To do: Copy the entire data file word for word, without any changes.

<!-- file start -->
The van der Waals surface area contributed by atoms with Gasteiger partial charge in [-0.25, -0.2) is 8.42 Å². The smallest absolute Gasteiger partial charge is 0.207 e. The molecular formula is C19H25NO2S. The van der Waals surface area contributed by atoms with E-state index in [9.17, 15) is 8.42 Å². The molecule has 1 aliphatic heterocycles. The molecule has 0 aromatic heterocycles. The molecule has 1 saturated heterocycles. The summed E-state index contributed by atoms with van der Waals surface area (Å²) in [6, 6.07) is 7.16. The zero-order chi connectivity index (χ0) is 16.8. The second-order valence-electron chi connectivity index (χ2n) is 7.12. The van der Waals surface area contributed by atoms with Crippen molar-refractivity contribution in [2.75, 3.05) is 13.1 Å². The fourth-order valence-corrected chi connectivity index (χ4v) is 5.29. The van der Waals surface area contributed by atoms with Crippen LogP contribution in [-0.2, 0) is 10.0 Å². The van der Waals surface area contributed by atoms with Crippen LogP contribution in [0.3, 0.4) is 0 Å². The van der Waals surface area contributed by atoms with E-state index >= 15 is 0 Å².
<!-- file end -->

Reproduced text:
The van der Waals surface area contributed by atoms with Gasteiger partial charge in [-0.25, -0.2) is 8.42 Å². The smallest absolute Gasteiger partial charge is 0.207 e. The molecular formula is C19H25NO2S. The van der Waals surface area contributed by atoms with E-state index in [9.17, 15) is 8.42 Å². The molecule has 1 aliphatic heterocycles. The molecule has 0 aromatic heterocycles. The molecule has 1 saturated heterocycles. The summed E-state index contributed by atoms with van der Waals surface area (Å²) in [6, 6.07) is 7.16. The zero-order chi connectivity index (χ0) is 16.8. The second-order valence-electron chi connectivity index (χ2n) is 7.12. The van der Waals surface area contributed by atoms with Crippen molar-refractivity contribution in [2.75, 3.05) is 13.1 Å². The fourth-order valence-corrected chi connectivity index (χ4v) is 5.29. The van der Waals surface area contributed by atoms with Crippen LogP contribution in [-0.2, 0) is 10.0 Å². The van der Waals surface area contributed by atoms with Crippen LogP contribution in [0.3, 0.4) is 0 Å². The van der Waals surface area contributed by atoms with E-state index >= 15 is 0 Å².